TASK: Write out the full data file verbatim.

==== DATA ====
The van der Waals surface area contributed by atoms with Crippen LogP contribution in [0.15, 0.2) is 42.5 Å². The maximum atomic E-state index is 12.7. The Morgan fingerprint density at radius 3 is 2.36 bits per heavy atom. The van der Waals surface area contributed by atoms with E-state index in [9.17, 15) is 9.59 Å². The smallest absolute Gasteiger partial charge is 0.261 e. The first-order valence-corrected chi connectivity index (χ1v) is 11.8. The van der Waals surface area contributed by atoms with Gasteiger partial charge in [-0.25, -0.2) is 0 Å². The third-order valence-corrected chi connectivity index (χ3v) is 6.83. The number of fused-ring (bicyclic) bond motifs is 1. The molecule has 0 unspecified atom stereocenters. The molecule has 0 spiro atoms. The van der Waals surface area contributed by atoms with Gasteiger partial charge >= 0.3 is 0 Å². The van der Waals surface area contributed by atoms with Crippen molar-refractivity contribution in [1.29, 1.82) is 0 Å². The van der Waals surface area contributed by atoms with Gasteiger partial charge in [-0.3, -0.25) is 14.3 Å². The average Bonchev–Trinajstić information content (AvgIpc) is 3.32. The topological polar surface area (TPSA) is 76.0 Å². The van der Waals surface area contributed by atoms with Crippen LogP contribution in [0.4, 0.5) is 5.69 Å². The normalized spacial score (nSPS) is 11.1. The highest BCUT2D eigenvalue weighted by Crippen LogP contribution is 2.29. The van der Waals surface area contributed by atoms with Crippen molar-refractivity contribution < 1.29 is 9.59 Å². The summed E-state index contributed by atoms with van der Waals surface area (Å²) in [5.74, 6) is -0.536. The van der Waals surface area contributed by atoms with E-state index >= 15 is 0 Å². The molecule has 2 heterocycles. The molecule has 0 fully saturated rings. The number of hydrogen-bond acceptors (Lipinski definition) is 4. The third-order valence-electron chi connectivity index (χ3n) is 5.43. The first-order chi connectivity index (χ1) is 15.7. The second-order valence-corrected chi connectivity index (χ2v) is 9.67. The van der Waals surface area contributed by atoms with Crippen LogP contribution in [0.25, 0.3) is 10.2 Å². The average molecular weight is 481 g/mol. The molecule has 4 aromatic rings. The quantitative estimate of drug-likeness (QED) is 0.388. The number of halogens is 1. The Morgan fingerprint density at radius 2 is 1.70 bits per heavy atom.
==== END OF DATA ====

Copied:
The van der Waals surface area contributed by atoms with Crippen LogP contribution in [0.15, 0.2) is 42.5 Å². The maximum atomic E-state index is 12.7. The Morgan fingerprint density at radius 3 is 2.36 bits per heavy atom. The van der Waals surface area contributed by atoms with E-state index in [9.17, 15) is 9.59 Å². The smallest absolute Gasteiger partial charge is 0.261 e. The first-order valence-corrected chi connectivity index (χ1v) is 11.8. The van der Waals surface area contributed by atoms with Gasteiger partial charge in [-0.25, -0.2) is 0 Å². The third-order valence-corrected chi connectivity index (χ3v) is 6.83. The number of fused-ring (bicyclic) bond motifs is 1. The molecule has 0 unspecified atom stereocenters. The molecule has 0 spiro atoms. The van der Waals surface area contributed by atoms with Gasteiger partial charge >= 0.3 is 0 Å². The van der Waals surface area contributed by atoms with Crippen molar-refractivity contribution in [1.29, 1.82) is 0 Å². The van der Waals surface area contributed by atoms with Gasteiger partial charge in [-0.3, -0.25) is 14.3 Å². The average Bonchev–Trinajstić information content (AvgIpc) is 3.32. The topological polar surface area (TPSA) is 76.0 Å². The van der Waals surface area contributed by atoms with Crippen LogP contribution in [0.4, 0.5) is 5.69 Å². The normalized spacial score (nSPS) is 11.1. The highest BCUT2D eigenvalue weighted by Crippen LogP contribution is 2.29. The van der Waals surface area contributed by atoms with Crippen molar-refractivity contribution < 1.29 is 9.59 Å². The summed E-state index contributed by atoms with van der Waals surface area (Å²) in [5.74, 6) is -0.536. The van der Waals surface area contributed by atoms with E-state index >= 15 is 0 Å². The molecule has 2 heterocycles. The molecule has 0 fully saturated rings. The number of hydrogen-bond acceptors (Lipinski definition) is 4. The third-order valence-electron chi connectivity index (χ3n) is 5.43. The first-order chi connectivity index (χ1) is 15.7. The second-order valence-corrected chi connectivity index (χ2v) is 9.67. The van der Waals surface area contributed by atoms with Crippen LogP contribution in [0.25, 0.3) is 10.2 Å². The average molecular weight is 481 g/mol. The molecule has 4 aromatic rings. The quantitative estimate of drug-likeness (QED) is 0.388. The number of halogens is 1. The Morgan fingerprint density at radius 2 is 1.70 bits per heavy atom.